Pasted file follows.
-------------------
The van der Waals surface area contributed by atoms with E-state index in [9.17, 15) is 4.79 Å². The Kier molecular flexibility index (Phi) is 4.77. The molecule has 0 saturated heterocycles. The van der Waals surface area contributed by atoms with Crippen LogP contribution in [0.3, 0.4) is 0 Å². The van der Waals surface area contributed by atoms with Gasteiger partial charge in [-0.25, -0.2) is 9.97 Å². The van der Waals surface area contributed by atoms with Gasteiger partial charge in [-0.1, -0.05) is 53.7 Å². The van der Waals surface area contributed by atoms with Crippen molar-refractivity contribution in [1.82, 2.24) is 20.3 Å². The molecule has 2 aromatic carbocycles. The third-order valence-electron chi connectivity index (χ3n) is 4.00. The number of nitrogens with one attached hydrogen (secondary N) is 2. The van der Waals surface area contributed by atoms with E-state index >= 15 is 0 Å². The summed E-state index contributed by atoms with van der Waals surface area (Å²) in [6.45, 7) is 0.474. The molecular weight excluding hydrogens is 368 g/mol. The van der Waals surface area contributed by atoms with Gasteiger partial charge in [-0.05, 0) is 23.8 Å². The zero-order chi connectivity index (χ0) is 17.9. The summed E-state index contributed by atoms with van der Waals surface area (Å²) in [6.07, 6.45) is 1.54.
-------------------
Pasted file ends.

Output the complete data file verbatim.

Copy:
The van der Waals surface area contributed by atoms with E-state index in [9.17, 15) is 4.79 Å². The Kier molecular flexibility index (Phi) is 4.77. The molecule has 0 saturated heterocycles. The van der Waals surface area contributed by atoms with Crippen LogP contribution in [0.3, 0.4) is 0 Å². The van der Waals surface area contributed by atoms with Gasteiger partial charge in [-0.25, -0.2) is 9.97 Å². The van der Waals surface area contributed by atoms with Gasteiger partial charge in [-0.1, -0.05) is 53.7 Å². The van der Waals surface area contributed by atoms with Crippen molar-refractivity contribution in [1.82, 2.24) is 20.3 Å². The molecule has 2 aromatic carbocycles. The third-order valence-electron chi connectivity index (χ3n) is 4.00. The number of nitrogens with one attached hydrogen (secondary N) is 2. The van der Waals surface area contributed by atoms with E-state index >= 15 is 0 Å². The summed E-state index contributed by atoms with van der Waals surface area (Å²) in [6.45, 7) is 0.474. The molecular weight excluding hydrogens is 368 g/mol. The van der Waals surface area contributed by atoms with Gasteiger partial charge in [-0.05, 0) is 23.8 Å². The zero-order chi connectivity index (χ0) is 17.9. The summed E-state index contributed by atoms with van der Waals surface area (Å²) in [6.07, 6.45) is 1.54.